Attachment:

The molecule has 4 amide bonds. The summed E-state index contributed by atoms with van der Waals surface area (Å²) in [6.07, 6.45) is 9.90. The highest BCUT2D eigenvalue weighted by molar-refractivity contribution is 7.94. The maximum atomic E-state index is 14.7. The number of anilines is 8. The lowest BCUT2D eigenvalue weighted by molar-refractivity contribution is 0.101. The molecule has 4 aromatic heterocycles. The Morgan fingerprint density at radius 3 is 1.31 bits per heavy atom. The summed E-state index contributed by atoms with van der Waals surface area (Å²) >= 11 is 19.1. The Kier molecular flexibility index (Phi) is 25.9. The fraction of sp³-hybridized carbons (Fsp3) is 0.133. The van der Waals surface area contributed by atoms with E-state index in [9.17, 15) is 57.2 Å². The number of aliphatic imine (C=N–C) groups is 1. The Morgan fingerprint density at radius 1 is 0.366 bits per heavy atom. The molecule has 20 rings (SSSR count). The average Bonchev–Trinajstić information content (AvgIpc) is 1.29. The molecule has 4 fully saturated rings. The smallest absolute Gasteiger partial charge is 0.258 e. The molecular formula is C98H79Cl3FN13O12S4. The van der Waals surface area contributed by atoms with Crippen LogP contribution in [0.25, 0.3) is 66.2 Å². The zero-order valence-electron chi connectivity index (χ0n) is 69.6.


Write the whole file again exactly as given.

The molecule has 4 amide bonds. The summed E-state index contributed by atoms with van der Waals surface area (Å²) in [6.07, 6.45) is 9.90. The highest BCUT2D eigenvalue weighted by molar-refractivity contribution is 7.94. The maximum atomic E-state index is 14.7. The number of anilines is 8. The lowest BCUT2D eigenvalue weighted by molar-refractivity contribution is 0.101. The molecule has 4 aromatic heterocycles. The Morgan fingerprint density at radius 3 is 1.31 bits per heavy atom. The summed E-state index contributed by atoms with van der Waals surface area (Å²) >= 11 is 19.1. The Kier molecular flexibility index (Phi) is 25.9. The fraction of sp³-hybridized carbons (Fsp3) is 0.133. The van der Waals surface area contributed by atoms with E-state index in [9.17, 15) is 57.2 Å². The number of aliphatic imine (C=N–C) groups is 1. The Morgan fingerprint density at radius 1 is 0.366 bits per heavy atom. The molecule has 20 rings (SSSR count). The average Bonchev–Trinajstić information content (AvgIpc) is 1.29. The molecule has 4 fully saturated rings. The smallest absolute Gasteiger partial charge is 0.258 e. The molecular formula is C98H79Cl3FN13O12S4. The van der Waals surface area contributed by atoms with Crippen LogP contribution in [0.25, 0.3) is 66.2 Å². The zero-order valence-electron chi connectivity index (χ0n) is 69.6.